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Instructables user Kurt E. Clother shows how to make a shunt regulator out of a Zener diode. A shunt regulator provides a path from the supply voltage to ground via a Zener diode, which reverses polarity when the voltage reaches a certain level, effectively regulating the voltage.

Makezine_COTM_LED-BadgeAll diodes have a “reverse breakdown voltage” which if applied to the diode in reverse will cause current to flow backwards through the component, typically destroying it in the process. This value is typically in the hundreds to thousands of volts. A Zener diode (similar to an “Avalanche Diode”) is a special sub-class of diodes that will allow current to flow in the reverse direction if the applied voltage is above a certain level without damaging the component. Of course, there are limitations to the voltage level and/or current flow, but those are things that the design engineer must take into consideration.

John Baichtal

John Baichtal

My interests include writing, electronics, RPGs, scifi, hackers & hackerspaces, 3D printing, building sets & toys. @johnbaichtal

  • John Honniball

    Normal zener diodes are manufactured with a fixed breakdown voltage, say, 5.6V or 3.3V. There’s another component, the TL431, that allows you to set the breakdown voltage by means of a pair of resistors. The range of settable breakdown voltages is something like 2.5V to 36V. It has an extra terminal for connecting the resistors, which form a voltage divider. It’s a ubiquitous component that’s found in all sorrts of circuits, but most commonly in small switch-mode power supplies, where it handles regulation of the output voltage.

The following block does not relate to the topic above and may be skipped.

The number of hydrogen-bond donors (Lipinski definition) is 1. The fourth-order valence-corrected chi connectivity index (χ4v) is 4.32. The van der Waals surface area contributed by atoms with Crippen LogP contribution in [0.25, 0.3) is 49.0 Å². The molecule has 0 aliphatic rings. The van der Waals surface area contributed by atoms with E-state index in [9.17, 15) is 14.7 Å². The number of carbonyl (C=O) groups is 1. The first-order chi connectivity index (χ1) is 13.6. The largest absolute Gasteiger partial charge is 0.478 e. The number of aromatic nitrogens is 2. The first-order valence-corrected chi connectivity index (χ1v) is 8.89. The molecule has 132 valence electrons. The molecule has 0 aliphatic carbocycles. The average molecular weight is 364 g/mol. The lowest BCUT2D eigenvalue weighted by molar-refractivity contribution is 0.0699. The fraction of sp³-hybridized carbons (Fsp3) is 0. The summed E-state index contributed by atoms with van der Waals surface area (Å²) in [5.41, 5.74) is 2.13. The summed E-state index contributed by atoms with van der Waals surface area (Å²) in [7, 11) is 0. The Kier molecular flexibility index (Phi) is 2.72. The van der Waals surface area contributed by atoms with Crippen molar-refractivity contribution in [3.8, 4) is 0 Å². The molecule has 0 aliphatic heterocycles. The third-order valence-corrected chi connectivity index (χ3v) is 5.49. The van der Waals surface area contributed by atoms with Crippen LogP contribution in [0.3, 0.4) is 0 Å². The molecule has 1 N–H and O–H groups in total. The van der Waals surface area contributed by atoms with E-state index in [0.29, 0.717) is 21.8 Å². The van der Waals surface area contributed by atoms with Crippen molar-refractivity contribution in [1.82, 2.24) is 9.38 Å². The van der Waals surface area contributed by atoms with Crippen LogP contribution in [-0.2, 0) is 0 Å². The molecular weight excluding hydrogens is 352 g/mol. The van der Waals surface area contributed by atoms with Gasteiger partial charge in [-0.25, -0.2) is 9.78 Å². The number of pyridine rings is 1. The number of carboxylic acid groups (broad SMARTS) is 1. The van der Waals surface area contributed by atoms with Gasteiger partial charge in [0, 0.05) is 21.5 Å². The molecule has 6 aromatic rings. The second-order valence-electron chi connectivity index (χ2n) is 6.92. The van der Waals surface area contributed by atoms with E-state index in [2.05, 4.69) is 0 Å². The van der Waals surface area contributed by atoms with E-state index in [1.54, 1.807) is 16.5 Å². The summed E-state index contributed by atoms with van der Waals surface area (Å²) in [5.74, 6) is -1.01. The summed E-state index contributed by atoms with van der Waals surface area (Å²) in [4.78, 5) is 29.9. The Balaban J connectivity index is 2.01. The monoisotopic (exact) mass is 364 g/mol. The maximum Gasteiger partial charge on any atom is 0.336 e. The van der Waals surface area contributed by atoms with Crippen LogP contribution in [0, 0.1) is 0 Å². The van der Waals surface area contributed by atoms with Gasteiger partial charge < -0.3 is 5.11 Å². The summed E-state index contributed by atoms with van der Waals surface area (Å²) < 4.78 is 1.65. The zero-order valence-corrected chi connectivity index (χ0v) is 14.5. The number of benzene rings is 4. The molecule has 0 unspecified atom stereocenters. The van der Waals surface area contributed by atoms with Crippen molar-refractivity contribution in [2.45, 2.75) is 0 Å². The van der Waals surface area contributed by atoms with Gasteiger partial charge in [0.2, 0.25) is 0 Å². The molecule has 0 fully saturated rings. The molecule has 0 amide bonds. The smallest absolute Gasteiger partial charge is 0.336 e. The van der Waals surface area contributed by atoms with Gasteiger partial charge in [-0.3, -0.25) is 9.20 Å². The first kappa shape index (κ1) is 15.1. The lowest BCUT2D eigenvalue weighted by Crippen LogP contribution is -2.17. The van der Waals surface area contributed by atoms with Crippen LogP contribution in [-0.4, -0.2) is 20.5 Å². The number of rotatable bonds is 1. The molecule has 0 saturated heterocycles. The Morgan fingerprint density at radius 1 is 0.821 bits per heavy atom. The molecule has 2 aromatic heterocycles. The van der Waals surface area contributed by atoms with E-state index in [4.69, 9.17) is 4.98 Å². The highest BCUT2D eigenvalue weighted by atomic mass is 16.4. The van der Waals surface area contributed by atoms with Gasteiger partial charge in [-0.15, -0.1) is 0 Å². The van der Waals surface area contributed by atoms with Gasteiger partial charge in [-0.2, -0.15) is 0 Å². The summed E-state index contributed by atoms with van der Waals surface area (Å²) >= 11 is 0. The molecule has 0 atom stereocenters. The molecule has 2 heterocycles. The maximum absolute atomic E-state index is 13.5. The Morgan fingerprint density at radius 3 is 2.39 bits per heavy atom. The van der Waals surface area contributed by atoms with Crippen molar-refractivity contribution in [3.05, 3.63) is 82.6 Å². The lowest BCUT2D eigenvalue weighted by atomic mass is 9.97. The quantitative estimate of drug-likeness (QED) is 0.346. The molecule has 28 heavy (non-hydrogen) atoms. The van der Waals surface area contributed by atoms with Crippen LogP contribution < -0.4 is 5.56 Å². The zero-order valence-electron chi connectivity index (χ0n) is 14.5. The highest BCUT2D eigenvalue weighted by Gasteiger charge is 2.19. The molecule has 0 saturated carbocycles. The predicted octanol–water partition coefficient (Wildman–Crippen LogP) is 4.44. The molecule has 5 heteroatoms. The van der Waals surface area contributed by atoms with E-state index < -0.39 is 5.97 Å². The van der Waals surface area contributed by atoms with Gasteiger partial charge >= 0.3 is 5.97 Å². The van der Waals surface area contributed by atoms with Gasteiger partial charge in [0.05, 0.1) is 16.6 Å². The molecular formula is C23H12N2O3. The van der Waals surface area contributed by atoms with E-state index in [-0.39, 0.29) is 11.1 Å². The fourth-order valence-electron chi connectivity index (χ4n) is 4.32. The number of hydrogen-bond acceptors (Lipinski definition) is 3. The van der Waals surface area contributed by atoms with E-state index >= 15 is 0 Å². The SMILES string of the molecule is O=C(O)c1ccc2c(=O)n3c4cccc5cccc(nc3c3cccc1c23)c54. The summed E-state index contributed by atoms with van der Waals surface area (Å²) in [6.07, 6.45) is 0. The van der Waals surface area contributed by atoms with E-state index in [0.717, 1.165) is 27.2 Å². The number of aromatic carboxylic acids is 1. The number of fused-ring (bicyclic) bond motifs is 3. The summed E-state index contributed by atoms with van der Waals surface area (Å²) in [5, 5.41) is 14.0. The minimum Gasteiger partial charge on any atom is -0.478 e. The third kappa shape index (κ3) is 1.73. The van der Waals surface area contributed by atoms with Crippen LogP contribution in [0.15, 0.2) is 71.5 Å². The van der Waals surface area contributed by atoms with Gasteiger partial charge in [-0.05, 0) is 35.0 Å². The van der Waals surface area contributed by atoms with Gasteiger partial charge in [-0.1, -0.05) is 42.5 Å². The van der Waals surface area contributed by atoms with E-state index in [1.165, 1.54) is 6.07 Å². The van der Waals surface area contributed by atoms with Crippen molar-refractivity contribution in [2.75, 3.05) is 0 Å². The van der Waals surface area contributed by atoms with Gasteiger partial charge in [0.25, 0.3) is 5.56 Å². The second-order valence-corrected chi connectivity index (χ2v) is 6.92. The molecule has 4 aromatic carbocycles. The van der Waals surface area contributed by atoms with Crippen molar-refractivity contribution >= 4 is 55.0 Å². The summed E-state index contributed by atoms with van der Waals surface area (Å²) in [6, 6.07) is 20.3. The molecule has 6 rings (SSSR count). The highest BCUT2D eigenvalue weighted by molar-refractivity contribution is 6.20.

• Nate B

    The phrasing “which reverses polarity when the voltage reaches a certain level” isn’t quite right. A Zener diode is always connected with reversed polarity (from the way you’d connect a normal diode), and begins conducting when the voltage reaches a certain level.

    All diodes do this (it’s called reverse breakdown), but it’s usually less predictable — every regular (switching, signal) diode has a PIV (peak inverse voltage) rating that shouldn’t be exceeded, and somewhere beyond which it will break down. Regular diodes aren’t deliberately operated in this region, so when it happens, it’s usually a surprise, and usually destructive. (There’s usually enough current available to destroy the diode.)

    Zeners have a precisely-controlled reverse breakdown voltage, and because you’re doing that deliberately, you can design your circuit to limit the current, which allows the Zener to survive and thrive in the otherwise-no-mans-land reverse breakdown region.